Shortly before Black History Month 2014 began, in his State of the Union address, President Barack Obama addressed an issue that has historically influenced the prosperity of the nation, and with disproportionate impact on that of its black citizens: the growing income gap.
“Today, after four years of economic growth, corporate profits and stock prices have rarely been higher, and those at the top have never done better,” Obama said. “But average wages have barely budged. Inequality has deepened. Upward mobility has stalled. The cold, hard fact is that even in the midst of recovery, too many Americans are working more than ever just to get by – let alone get ahead. And too many still aren’t working at all.
“Today, women make up about half our workforce,” Obama continued. “But they still make 77 cents for every dollar a man earns. That is wrong, and in 2014, it’s an embarrassment. A woman deserves equal pay for equal work. … Now, women hold a majority of lower-wage jobs – but they’re not the only ones stifled by stagnant wages. Americans understand that some people will earn more than others, and we don’t resent those who, by virtue of their efforts, achieve incredible success. But Americans overwhelmingly agree that no one who works full time should ever have to raise a family in poverty.”
That income gap is one of the significant indicators of whether you are rich or poor, always an issue at hand in Alabama and in Birmingham. According to a 2008 report by the Center on Budget and Policy Priorities, Alabama is one of the states in which the income gap between rich and poor has grown the most since 1980, and one of the states where the gap between rich and poor is the widest.
And many people who live in the state don’t get that. “People have no idea that Alabama is the seventh poorest state in the nation. … They don’t have a good sense of where we are in context with the rest of the country,” said Kristina Scott, the executive director for Alabama Possible, an organization until recently known as the Alabama Poverty Project.
Because poverty is such a critical issue in Birmingham – according to the U.S. Census Bureau, 28.9 percent of people in the city live below the poverty line – Weld is looking throughout 2014 at the factors that create poverty, how those factors affect citizens in the Magic City, and what the reality of poverty looks like in a community trying to forge a cultural renaissance.
Black History Month seems an appropriate time to begin such an examination, both because poverty is a societal force with roots in history and because the entire history of black people in America, in Alabama and in Birmingham has been inextricably bound up with the plight of the poor. Not just the conventional wisdom, but the numbers, tabulated and reported by various agencies, bear this out.
Consider these statistics from the U.S. Census Bureau, which appear on the website blackdemographics.com: “The poverty rate for all African Americans in 2012 was 28.1 percent, which is an increase from 25.5 percent in 2005. Actually, the poverty rate increased between 2005 and 2012 for every demographic of African Americans except those ages 65 and over, who experienced a decrease from 21.2 percent to 19 percent. Black families with children under 18 headed by a single mother have the highest rate of poverty at 47.5, compared to only 8.4 percent of married-couple black families.”
In an economy in crisis – even in one which is supposedly climbing out of crisis – certain elements have an obvious correlation to the racial income gap. The Economic Policy Institute, an organization focused on issues related to income inequality, noted last month, in a story by Heidi Shierholz, that about a fifth of black American workers were unemployed at some point in 2013.
“Though the nation will celebrate Dr. Martin Luther King Jr. Day on Monday, we remain a long way from reaching the goals he strove to achieve,” she wrote on Jan. 14. “From the 1960s to today, the black unemployment rate has been about 2 to 2.5 times the white unemployment rate, and it is likely that nearly one in five black workers was unemployed at some point in 2013.”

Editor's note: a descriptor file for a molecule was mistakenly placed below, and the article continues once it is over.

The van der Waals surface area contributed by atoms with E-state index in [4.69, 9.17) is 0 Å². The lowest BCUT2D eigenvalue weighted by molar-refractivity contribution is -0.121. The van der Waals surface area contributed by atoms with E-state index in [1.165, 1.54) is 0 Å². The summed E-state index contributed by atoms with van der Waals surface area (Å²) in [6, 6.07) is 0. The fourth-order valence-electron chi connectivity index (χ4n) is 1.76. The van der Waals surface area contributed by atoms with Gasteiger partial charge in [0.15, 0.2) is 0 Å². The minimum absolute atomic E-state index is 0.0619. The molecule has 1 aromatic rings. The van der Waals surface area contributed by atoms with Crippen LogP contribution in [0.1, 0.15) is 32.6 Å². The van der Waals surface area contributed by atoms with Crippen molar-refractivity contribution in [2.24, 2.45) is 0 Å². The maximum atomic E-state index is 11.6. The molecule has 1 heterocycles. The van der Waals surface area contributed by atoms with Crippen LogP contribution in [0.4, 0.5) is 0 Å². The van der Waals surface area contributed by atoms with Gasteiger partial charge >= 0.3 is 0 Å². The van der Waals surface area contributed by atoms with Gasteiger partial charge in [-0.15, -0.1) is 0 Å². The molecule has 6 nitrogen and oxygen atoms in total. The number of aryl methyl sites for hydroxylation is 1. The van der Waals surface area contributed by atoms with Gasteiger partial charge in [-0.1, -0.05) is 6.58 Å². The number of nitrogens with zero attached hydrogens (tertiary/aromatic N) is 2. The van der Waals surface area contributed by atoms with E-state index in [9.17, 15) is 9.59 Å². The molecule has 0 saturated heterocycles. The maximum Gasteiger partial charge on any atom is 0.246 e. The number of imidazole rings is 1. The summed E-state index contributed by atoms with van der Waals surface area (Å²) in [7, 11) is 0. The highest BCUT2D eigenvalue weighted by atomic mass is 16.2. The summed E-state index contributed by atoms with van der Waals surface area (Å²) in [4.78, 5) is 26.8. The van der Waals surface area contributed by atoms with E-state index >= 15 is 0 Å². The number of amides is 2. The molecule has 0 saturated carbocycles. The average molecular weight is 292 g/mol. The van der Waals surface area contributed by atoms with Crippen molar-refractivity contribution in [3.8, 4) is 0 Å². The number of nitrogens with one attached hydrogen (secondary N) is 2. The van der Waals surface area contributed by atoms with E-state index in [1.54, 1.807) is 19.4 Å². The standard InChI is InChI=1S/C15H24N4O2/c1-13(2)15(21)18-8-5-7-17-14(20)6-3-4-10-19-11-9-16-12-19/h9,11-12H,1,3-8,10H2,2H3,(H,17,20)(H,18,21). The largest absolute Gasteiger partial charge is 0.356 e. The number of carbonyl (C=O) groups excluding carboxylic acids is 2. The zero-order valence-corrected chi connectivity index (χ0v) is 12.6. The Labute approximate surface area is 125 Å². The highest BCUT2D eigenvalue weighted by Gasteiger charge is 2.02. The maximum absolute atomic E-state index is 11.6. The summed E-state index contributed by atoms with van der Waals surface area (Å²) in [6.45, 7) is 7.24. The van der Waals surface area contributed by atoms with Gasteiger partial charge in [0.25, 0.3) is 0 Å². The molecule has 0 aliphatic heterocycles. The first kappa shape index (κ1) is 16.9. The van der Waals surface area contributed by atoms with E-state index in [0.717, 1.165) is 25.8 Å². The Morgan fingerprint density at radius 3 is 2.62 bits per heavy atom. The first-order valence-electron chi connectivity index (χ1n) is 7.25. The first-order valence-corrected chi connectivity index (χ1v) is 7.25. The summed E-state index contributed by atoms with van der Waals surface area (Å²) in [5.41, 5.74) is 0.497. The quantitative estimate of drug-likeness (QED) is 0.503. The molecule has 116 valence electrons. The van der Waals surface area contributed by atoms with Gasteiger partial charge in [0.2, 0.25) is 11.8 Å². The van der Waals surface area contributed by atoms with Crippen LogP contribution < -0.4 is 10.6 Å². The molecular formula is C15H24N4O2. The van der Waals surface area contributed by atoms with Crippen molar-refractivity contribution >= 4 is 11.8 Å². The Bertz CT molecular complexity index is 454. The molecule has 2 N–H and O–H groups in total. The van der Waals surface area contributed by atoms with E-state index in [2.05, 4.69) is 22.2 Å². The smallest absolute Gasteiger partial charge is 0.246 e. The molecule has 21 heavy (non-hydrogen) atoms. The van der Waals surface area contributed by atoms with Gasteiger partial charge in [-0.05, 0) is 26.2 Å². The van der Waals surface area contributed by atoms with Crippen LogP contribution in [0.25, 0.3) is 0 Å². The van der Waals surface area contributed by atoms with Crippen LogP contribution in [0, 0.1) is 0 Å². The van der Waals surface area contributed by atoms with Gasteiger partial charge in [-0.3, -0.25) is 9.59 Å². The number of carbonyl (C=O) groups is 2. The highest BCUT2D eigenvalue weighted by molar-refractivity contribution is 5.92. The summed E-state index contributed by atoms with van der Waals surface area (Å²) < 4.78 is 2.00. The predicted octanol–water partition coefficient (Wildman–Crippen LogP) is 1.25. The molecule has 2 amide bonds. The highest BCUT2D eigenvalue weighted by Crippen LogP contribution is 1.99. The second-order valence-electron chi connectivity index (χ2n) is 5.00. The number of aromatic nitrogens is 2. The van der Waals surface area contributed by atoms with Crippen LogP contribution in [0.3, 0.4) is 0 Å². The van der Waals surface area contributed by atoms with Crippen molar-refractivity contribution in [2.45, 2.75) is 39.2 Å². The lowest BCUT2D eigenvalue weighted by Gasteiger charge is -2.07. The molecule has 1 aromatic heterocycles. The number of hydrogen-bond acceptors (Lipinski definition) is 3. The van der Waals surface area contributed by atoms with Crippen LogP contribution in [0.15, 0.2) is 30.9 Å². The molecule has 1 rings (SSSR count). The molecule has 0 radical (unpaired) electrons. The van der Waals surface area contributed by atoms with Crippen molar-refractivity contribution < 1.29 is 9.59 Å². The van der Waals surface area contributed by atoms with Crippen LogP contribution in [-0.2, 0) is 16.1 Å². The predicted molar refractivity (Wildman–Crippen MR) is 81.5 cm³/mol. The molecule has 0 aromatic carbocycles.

The EPI estimated that 12.7 percent of all workers were unemployed at least some point in 2013, but that for blacks, that number stood at 19.6 percent. “The labor market is improving extremely slowly for all major groups, but the employment situation of African Americans remains at something more akin to depression-level conditions,” Shierholz wrote.
According to a 2013 report by the U.S. Census Bureau, Income, Poverty, and Health Insurance Coverage in the United States: 2012, black Americans had the highest rate of poverty among all racial groups in the country at 27.2 percent, or 10 million people, living below the poverty line. Compare that to Asians, with 11.7 percent, or 1.9 million people; Hispanics, 13.6 million people for a 25.6 percent rate; and non-Hispanic whites, with a 9.7 percent poverty rate, or 18.9 million people.
A closer look
Closer to home, the numbers don’t look particularly better. The Census Bureau reports, for instance, that 45.3 percent of black children in Alabama live below the poverty line. According to the Alabama Poverty Project, 30.6 percent of all blacks in Alabama are poor.
According to the Census Bureau’s American Community Survey for 2008-2012, an estimated 32 percent of the black population in the city of Birmingham lived below the poverty line during the 12 months prior to their report. African-Americans in Birmingham also have a 17.6 percent unemployment rate, the 2010 Census indicates.
And in Jefferson County, census numbers show a similarly deep racial disparity. While the poverty rate for whites is 8.9 percent, for blacks the rate is 26.7 percent, and for Latinos of any race, the rate is 28.6 percent.
Nowhere has the income gap been more evident than in the African American community, where, from slaveryuntil now, the wages of blacks have forever lagged behind those of whites in this country and this state. “The state’s long history of slavery, segregation and racial discrimination helps explain the extremely high rate of poverty among African Americans,” historian Wayne Flynt wrote in the Encyclopedia of Alabama article discussing poverty in Alabama.
Narrowing the gap between rich and poor Americans of all races was the last focus of Martin Luther King’s efforts in civil rights, exemplified on the national stage more than 50 years ago by the 1963 March on Washington for Jobs and Freedom. He addressed in particular the differences between the nation’s prosperity and that of his fellow black citizens.